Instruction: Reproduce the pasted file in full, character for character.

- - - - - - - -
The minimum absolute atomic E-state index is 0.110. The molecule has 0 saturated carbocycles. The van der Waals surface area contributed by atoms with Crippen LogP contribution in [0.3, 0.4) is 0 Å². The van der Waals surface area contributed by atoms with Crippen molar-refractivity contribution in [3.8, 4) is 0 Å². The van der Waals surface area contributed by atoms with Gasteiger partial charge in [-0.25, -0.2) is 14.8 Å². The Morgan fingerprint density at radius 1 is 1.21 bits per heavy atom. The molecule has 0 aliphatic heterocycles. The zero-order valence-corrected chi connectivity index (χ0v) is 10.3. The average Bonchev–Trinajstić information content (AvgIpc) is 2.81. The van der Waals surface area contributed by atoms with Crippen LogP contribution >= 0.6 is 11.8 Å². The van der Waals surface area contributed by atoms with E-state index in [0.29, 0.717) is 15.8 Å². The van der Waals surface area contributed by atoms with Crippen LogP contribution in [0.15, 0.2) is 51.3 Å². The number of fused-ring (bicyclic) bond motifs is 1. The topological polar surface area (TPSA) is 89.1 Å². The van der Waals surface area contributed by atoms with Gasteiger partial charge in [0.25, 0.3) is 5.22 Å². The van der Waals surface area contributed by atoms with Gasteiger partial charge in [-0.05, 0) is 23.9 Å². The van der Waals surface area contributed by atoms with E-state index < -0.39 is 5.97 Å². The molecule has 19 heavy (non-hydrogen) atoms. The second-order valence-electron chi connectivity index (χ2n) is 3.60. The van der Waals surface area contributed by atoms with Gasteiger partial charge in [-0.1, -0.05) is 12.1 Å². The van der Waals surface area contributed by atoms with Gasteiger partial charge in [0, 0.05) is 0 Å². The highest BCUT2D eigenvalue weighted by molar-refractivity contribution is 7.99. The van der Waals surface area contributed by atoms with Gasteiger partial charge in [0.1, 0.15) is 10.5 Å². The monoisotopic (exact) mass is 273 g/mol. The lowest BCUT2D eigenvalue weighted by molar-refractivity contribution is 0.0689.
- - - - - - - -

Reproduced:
The minimum absolute atomic E-state index is 0.110. The molecule has 0 saturated carbocycles. The van der Waals surface area contributed by atoms with Crippen LogP contribution in [0.3, 0.4) is 0 Å². The van der Waals surface area contributed by atoms with Crippen molar-refractivity contribution in [3.8, 4) is 0 Å². The van der Waals surface area contributed by atoms with Gasteiger partial charge in [-0.25, -0.2) is 14.8 Å². The Morgan fingerprint density at radius 1 is 1.21 bits per heavy atom. The molecule has 0 aliphatic heterocycles. The zero-order valence-corrected chi connectivity index (χ0v) is 10.3. The average Bonchev–Trinajstić information content (AvgIpc) is 2.81. The van der Waals surface area contributed by atoms with Crippen LogP contribution >= 0.6 is 11.8 Å². The van der Waals surface area contributed by atoms with E-state index in [0.29, 0.717) is 15.8 Å². The van der Waals surface area contributed by atoms with Crippen LogP contribution in [0.15, 0.2) is 51.3 Å². The number of fused-ring (bicyclic) bond motifs is 1. The topological polar surface area (TPSA) is 89.1 Å². The van der Waals surface area contributed by atoms with Gasteiger partial charge in [0.25, 0.3) is 5.22 Å². The van der Waals surface area contributed by atoms with Gasteiger partial charge in [-0.05, 0) is 23.9 Å². The van der Waals surface area contributed by atoms with E-state index < -0.39 is 5.97 Å². The molecule has 19 heavy (non-hydrogen) atoms. The second-order valence-electron chi connectivity index (χ2n) is 3.60. The van der Waals surface area contributed by atoms with Gasteiger partial charge in [-0.1, -0.05) is 12.1 Å². The van der Waals surface area contributed by atoms with Gasteiger partial charge in [0, 0.05) is 0 Å². The highest BCUT2D eigenvalue weighted by molar-refractivity contribution is 7.99. The van der Waals surface area contributed by atoms with Gasteiger partial charge in [0.1, 0.15) is 10.5 Å². The monoisotopic (exact) mass is 273 g/mol. The lowest BCUT2D eigenvalue weighted by molar-refractivity contribution is 0.0689.